Law School Case Brief
Gambrell v. Nivens - 275 S.W.3d 429 (Tenn. Ct. App. 2008)
The equitable doctrine of estoppel by deed prevents a plaintiff/grantor from enforcing restrictive covenants that contravene the deed's recital that the land is unencumbered. Estoppel by deed is a bar which precludes one party to a deed and the party's privies from asserting as against the other party and that party's privies any right or title in derogation of the deed or from denying the truth of any material facts asserted in it.
After subdividing their property, imposing restrictions on the three lots they sold, and retaining the remaining land, Plaintiffs Joe and Jeri Gambrell sold a lot to Foshee. In the deed to Foshee, the Gambrells left blank the space reserved for reciting encumbrances on the property. Instead, they attached to the deed an untitled, undated, and unsigned page listing the restrictions and recorded it along with the deed. Foshee then conveyed his lot to defendants Sonny and Carrie Nivens by warranty deed in May of 1996. The deed affirmatively recited that there were no encumbrances; however, the Nivenses were provided with a copy of the restrictions. The Nivenses had begun to build a large wedding chapel and facility, known as Carahills Estate, when the Gambrells filed suit to enforce the purported restrictions and enjoin the Nivenses from completing the chapel’s construction and using it for commercial purposes. The Gambrells sought injunctive relied and $50,000 in damages. The Nivenses filed their answer, contending that the lot they purchased was unencumbered, that the "protective covenants" did not run with the land, and that they had no notice of the protective covenants when they took title to the property. The trial court found that the Gambrells were entitled to enforce the restrictions because the Nivenses had actual notice of them prior to the transfer of title. Moreover, the trial court found that the attachment was stamped as part of the warranty deed when recorded and, at least, constituted a cloud on title. Thus, the trial court issued a permanent injunction prohibiting the Nivenses from operating the chapel or any other commercial enterprise on their property. The Nivenes sought appellate review.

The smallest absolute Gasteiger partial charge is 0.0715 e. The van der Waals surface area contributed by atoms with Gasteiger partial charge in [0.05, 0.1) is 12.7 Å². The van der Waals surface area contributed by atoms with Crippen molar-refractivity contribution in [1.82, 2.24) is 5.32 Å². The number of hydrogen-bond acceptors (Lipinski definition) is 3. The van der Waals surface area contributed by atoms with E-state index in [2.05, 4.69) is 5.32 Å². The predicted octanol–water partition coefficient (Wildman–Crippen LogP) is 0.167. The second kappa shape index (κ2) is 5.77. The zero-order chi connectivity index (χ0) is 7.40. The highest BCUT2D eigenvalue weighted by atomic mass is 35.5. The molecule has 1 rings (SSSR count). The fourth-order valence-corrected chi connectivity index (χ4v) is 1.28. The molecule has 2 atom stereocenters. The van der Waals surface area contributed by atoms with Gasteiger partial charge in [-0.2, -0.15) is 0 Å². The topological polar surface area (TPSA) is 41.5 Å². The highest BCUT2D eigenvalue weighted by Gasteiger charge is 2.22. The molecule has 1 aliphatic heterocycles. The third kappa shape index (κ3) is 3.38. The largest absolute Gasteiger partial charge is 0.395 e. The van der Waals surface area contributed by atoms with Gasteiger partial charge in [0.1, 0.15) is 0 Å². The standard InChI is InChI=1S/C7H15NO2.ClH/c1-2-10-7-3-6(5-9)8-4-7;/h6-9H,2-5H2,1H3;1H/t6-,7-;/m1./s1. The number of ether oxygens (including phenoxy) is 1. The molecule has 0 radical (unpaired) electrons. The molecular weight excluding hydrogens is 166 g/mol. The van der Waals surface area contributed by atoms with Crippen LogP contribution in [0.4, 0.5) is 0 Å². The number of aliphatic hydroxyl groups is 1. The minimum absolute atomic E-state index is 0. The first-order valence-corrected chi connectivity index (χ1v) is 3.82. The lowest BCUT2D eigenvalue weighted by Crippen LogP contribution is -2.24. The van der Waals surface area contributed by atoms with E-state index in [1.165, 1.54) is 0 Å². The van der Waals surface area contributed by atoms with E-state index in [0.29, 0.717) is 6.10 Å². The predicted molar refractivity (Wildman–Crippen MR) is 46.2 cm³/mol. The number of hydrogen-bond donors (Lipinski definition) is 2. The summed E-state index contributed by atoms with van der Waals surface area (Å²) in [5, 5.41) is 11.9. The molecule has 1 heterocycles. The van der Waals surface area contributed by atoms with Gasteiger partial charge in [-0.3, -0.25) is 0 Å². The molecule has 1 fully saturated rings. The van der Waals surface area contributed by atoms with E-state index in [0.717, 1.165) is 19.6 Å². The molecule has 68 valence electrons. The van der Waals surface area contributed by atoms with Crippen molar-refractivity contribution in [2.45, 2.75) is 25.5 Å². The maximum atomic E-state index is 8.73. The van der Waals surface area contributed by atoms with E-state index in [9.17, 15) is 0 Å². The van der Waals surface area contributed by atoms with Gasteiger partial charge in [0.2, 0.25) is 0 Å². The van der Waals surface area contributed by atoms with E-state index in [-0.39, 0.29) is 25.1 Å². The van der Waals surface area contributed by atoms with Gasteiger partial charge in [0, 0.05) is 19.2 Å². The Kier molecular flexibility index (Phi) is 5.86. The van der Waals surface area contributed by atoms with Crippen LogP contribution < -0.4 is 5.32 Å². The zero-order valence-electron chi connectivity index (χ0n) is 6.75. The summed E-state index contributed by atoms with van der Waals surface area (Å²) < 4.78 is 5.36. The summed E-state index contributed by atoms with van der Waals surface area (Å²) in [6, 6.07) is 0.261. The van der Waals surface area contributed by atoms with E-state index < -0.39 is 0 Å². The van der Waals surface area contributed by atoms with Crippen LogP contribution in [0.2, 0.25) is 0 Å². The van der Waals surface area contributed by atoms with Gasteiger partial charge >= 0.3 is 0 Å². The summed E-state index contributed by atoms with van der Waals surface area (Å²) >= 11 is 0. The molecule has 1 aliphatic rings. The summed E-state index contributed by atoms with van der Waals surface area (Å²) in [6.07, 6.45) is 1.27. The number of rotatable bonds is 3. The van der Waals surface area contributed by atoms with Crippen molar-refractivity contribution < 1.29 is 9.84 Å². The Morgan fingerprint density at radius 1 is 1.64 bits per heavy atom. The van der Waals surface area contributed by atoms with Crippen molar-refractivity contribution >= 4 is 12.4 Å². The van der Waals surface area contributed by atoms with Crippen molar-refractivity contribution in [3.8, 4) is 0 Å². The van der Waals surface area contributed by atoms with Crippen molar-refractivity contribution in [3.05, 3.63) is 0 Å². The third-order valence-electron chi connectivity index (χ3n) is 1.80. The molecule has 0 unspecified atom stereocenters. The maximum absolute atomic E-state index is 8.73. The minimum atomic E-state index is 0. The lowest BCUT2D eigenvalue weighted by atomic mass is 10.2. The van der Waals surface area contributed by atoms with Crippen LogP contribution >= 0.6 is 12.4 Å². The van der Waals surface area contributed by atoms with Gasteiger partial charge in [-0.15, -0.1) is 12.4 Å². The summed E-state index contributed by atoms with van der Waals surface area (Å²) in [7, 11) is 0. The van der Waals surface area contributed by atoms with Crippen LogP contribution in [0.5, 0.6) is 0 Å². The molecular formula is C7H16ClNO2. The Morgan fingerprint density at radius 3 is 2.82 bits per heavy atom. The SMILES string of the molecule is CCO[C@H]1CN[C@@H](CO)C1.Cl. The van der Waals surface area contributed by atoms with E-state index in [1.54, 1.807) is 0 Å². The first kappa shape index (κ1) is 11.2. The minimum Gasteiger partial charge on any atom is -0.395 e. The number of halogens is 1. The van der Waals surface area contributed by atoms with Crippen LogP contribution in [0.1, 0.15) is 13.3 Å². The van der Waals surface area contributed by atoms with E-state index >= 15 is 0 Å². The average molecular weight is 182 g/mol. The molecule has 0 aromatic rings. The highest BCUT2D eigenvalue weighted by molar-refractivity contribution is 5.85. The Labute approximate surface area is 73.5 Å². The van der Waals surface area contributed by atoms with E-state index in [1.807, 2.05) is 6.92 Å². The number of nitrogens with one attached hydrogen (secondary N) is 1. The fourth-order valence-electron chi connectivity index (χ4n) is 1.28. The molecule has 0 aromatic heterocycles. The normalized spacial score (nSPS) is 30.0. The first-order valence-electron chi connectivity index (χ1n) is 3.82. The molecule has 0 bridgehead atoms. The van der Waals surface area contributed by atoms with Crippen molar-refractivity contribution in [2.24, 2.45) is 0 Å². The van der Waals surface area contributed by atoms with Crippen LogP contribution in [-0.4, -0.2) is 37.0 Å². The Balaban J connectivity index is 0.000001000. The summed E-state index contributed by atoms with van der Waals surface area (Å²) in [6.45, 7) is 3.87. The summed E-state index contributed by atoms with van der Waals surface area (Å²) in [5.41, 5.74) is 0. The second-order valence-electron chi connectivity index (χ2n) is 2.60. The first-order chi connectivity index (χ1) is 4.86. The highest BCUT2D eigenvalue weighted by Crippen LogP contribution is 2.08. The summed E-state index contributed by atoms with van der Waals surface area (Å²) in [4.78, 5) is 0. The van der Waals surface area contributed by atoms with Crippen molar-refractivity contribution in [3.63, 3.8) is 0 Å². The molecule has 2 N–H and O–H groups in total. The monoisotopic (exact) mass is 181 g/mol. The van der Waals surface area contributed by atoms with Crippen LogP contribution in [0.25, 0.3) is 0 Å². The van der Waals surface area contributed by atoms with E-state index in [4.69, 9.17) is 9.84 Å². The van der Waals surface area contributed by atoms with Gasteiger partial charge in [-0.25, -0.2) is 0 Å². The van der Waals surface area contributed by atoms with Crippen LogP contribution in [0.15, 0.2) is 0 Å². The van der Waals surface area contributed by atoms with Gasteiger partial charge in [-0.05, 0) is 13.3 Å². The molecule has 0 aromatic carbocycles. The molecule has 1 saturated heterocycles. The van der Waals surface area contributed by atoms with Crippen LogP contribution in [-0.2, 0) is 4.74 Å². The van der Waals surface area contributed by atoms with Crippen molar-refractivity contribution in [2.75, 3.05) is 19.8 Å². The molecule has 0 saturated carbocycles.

Were the Gambrells entitled to enforce the restrictions, which were not included on the deed but were instead included in an attachment to the deed?
The appellate court affirmed the judgment of the trial court, holding that the Gambrells were entitled to enforce the restrictions because the Nivenses, who had actual notice of the restrictions, could not have reasonably relied on the absence of listed encumbrances on the face of the Gambrell-Foshee deed. According to the appellate court, although the deed and its attached restrictions were deficient in form, the restrictive covenants were enforceable as an equitable servitude, regardless of whether there had been a common plan of development, because the language of the covenants expressly stated that the parties intended to bind the purchaser's successors and assigns.
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